Porting from Qt 4 to 5

Jeff Tranter

Jeff Tranter


Jeff Tranter is a Qt Consulting Manager at ICS. Jeff oversees the architectural and high-level design of software systems for clients. Jeff’s leadership organizes global teams of developers on desktop and embedded applications.

By Jeff Tranter | Wednesday, February 3, 2016

Looking for a New Year's resolution for 2016?

Official support for Qt version 4 came to an end in December 2015. Qt version 5 first came out in 2013 and is currently at version 5.5.1, with the 5.6.0 release coming early this year. Qt 5.6.0 will be the first LTS (Long Term Support) release, with a commitment to be supported for three years.

If you are still using Qt 4, it really is time to start thinking about migrating your code to Qt 5.

In a previous blog post (1), written almost exactly three years ago, I discussed my experiences porting about 14,000 lines of Qt widget-based application code in only a few hours. The source code was for the examples from the book C++ GUI Programming with Qt 4 by Jasmin Blanchette and Mark Summerfield.

That code covered a wide range of Qt's APIs and was quite simple to port to Qt 5. While Qt 5 is not binary compatible with Qt 4, it is mostly source compatible. A general rule of thumb is that Qt 5 is about 99% source compatible with Qt 4.

Qt 5 offers a number of advantages over Qt 4, most notably support for new platforms and development tools and many new classes and features for existing classes. If you are using Qt Quick (QML), the new Qt Quick 2 introduced in Qt 5 offers significant new functionality and makes use of OpenGL support.

That said, there may be situations where you don't want to port to Qt 5. This could include desktop applications that you never plan to update or make fixes to, or if you are tied to a very old compiler that is no longer supported under Qt 5. If your code makes extensive use of deprecated or removed classes like QFtp or Qt3Support you might also not want to ever port it to Qt 5. But in the vast majority of cases it makes sense to port to Qt 5.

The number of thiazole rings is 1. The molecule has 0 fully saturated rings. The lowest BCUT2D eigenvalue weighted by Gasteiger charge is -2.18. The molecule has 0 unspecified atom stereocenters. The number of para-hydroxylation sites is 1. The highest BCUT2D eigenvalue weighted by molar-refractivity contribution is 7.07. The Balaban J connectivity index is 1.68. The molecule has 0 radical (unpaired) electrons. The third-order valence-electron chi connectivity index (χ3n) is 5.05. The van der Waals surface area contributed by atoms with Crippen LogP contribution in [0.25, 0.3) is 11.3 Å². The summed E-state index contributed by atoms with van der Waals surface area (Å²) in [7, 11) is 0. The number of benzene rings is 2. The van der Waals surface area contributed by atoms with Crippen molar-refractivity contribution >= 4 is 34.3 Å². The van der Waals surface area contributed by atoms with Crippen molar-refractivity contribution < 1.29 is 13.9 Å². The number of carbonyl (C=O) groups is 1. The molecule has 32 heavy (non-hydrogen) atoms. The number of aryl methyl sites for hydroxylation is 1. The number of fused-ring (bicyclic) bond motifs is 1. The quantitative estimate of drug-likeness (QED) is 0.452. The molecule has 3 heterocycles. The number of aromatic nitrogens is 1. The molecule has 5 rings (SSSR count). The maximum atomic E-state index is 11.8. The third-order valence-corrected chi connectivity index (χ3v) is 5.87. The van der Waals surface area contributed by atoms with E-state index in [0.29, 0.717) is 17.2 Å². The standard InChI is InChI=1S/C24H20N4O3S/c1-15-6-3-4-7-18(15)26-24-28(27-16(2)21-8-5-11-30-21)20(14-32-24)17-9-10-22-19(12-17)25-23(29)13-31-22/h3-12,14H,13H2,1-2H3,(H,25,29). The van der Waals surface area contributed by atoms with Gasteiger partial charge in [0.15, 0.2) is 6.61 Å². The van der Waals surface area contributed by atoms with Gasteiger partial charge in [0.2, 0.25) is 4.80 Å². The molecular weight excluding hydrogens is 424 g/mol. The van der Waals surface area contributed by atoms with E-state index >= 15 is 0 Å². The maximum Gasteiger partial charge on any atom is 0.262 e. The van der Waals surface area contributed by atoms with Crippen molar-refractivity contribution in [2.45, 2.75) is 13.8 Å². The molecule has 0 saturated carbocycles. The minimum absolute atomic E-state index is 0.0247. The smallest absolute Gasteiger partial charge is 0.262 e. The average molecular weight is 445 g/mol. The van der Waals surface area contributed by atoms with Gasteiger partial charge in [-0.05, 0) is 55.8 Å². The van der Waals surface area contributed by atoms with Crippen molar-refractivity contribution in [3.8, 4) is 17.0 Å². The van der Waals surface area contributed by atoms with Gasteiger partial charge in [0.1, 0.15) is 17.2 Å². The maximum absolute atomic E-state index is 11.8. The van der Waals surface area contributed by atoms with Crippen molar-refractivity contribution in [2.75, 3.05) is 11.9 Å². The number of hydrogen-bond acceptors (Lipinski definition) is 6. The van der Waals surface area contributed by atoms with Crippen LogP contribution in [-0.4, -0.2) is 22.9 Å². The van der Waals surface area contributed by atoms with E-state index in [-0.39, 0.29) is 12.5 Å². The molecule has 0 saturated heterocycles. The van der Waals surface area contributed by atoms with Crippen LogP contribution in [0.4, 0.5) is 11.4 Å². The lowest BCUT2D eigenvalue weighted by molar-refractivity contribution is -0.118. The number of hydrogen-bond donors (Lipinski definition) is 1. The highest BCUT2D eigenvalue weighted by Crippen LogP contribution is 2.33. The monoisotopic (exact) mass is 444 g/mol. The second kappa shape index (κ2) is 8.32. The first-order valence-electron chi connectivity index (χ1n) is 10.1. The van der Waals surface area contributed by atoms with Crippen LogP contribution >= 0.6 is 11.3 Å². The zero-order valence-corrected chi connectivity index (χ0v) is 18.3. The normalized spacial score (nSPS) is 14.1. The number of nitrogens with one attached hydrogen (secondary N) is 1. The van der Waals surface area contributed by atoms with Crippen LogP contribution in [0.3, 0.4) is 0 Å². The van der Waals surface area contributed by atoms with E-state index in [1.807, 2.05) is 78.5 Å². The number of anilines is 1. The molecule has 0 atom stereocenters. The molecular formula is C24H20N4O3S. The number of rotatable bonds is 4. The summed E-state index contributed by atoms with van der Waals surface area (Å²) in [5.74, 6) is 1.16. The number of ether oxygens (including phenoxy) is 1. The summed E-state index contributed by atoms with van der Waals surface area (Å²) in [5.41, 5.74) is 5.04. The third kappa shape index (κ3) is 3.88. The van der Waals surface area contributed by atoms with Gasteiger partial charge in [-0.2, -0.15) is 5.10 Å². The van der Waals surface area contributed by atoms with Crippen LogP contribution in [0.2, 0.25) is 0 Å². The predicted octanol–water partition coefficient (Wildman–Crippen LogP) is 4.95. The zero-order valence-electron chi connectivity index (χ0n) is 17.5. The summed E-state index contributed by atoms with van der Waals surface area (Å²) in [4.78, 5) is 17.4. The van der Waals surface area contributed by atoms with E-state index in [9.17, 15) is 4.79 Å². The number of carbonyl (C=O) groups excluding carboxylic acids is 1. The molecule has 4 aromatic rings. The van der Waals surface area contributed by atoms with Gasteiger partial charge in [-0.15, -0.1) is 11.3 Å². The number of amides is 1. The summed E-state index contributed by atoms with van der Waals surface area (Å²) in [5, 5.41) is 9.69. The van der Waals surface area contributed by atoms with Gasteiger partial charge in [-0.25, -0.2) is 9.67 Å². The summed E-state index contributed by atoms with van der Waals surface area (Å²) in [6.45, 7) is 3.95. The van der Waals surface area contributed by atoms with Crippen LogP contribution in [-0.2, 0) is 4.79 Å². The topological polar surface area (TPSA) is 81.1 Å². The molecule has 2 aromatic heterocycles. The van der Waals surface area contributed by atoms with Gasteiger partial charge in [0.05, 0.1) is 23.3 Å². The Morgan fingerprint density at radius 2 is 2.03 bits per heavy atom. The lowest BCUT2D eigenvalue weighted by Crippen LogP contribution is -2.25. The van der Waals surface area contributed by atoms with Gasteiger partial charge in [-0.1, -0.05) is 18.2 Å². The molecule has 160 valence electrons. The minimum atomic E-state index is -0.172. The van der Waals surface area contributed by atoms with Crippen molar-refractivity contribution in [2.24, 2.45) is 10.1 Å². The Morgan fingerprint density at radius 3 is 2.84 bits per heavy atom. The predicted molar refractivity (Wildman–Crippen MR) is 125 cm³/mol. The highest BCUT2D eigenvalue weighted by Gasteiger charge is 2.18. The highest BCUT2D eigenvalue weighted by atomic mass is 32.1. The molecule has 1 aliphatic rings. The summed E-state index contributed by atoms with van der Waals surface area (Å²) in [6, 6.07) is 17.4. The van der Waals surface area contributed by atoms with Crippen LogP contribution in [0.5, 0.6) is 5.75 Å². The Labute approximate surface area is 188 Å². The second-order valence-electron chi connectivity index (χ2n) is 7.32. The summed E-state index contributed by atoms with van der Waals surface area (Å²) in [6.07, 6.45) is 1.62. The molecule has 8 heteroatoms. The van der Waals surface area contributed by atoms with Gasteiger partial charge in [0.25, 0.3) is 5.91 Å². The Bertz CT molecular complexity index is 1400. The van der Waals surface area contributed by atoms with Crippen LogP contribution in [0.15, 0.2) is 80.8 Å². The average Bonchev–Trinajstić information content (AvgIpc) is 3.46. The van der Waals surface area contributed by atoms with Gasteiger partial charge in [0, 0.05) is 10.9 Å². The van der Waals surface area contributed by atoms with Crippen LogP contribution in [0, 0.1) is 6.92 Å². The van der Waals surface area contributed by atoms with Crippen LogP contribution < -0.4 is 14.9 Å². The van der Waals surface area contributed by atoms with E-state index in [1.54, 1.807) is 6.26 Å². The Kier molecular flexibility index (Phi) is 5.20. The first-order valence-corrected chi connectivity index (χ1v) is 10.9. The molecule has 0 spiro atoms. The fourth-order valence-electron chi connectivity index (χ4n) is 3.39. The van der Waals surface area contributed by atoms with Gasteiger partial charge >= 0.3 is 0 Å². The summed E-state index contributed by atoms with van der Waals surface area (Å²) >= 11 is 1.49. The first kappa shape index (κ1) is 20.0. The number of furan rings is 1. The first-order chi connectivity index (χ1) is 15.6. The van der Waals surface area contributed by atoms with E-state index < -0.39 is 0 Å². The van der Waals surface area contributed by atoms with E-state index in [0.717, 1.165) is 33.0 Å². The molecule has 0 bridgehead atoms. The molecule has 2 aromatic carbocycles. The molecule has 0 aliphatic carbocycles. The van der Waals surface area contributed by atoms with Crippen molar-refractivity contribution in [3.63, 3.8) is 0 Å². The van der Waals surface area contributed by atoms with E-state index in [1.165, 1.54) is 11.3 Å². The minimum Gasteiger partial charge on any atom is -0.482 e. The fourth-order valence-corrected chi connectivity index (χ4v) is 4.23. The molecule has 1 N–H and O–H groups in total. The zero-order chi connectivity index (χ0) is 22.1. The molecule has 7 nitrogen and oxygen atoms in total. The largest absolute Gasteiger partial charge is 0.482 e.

There is a wealth of information available on Qt 4 to 5 porting, some of which I've listed here under References. So why not make it a resolution for 2016 to move all your applications over to Qt 5?

References

  1. Porting Desktop Applications from Qt 4 to Qt 5, ICS blog post, accessed 5 Jan 2016, www.ics.com/blog/porting-desktop-applications-qt-4-qt-5
  2. What's New in Qt 5.0, Qt documentation, accessed 5 Jan 2016, doc.qt.io/qt-5/whatsnew50.html
  3. What's New in Qt 5, Qt documentation, accessed 5 Jan 2016, doc.qt.io/qt-5/qt5-intro.html
  4. Porting Guide, Qt documentation, accessed 5 Jan 2016, doc.qt.io/qt-5/portingguide.html
  5. Porting C++ Applications to Qt 5, Qt documentation, accessed 5 Jan 2016, doc.qt.io/qt-5/portingcppapp.html
  6. Porting QML Applications to Qt 5 Example, Qt documentation, accessed 5 Jan 2016, doc.qt.io/qt-5/portingqmlapp.html
  7. Porting QML Applications to Qt 5, Qt documentation, accessed 5 Jan 2016, doc.qt.io/qt-5/qtquick-porting-qt5.html
  8. Transition from Qt 4.x to Qt 5, Qt Wiki page, accessed 5 Jan 2016, wiki.qt.io/Transition_from_Qt_4.x_to_Qt5


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